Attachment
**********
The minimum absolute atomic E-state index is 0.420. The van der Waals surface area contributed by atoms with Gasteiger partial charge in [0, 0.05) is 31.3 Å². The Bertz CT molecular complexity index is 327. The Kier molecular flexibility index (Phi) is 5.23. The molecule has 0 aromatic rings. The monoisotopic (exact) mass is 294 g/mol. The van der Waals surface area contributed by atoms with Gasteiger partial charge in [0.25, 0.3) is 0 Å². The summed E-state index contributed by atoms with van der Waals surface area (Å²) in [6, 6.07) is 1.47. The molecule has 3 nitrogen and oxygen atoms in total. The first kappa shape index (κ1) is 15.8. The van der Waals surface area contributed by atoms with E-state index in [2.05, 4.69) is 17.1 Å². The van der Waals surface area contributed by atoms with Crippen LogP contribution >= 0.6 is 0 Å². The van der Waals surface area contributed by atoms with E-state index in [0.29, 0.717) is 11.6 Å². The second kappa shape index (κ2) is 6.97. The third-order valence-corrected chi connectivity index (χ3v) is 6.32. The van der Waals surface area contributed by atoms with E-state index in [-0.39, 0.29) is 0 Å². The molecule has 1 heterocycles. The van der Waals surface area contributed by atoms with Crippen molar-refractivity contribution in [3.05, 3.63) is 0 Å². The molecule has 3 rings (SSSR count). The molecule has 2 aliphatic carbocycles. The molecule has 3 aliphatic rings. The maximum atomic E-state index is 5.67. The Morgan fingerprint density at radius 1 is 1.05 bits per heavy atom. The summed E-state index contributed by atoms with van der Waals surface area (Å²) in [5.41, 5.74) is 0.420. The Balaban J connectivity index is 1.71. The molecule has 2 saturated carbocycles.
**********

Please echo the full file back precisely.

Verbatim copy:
The minimum absolute atomic E-state index is 0.420. The van der Waals surface area contributed by atoms with Gasteiger partial charge in [0, 0.05) is 31.3 Å². The Bertz CT molecular complexity index is 327. The Kier molecular flexibility index (Phi) is 5.23. The molecule has 0 aromatic rings. The monoisotopic (exact) mass is 294 g/mol. The van der Waals surface area contributed by atoms with Gasteiger partial charge in [0.25, 0.3) is 0 Å². The summed E-state index contributed by atoms with van der Waals surface area (Å²) in [6, 6.07) is 1.47. The molecule has 3 nitrogen and oxygen atoms in total. The first kappa shape index (κ1) is 15.8. The van der Waals surface area contributed by atoms with E-state index in [2.05, 4.69) is 17.1 Å². The van der Waals surface area contributed by atoms with Crippen LogP contribution >= 0.6 is 0 Å². The van der Waals surface area contributed by atoms with E-state index in [0.29, 0.717) is 11.6 Å². The second kappa shape index (κ2) is 6.97. The third-order valence-corrected chi connectivity index (χ3v) is 6.32. The van der Waals surface area contributed by atoms with E-state index in [-0.39, 0.29) is 0 Å². The molecule has 1 heterocycles. The van der Waals surface area contributed by atoms with Crippen molar-refractivity contribution in [3.05, 3.63) is 0 Å². The molecule has 3 rings (SSSR count). The molecule has 2 aliphatic carbocycles. The molecule has 3 aliphatic rings. The maximum atomic E-state index is 5.67. The Morgan fingerprint density at radius 1 is 1.05 bits per heavy atom. The summed E-state index contributed by atoms with van der Waals surface area (Å²) in [5.41, 5.74) is 0.420. The Balaban J connectivity index is 1.71. The molecule has 2 saturated carbocycles.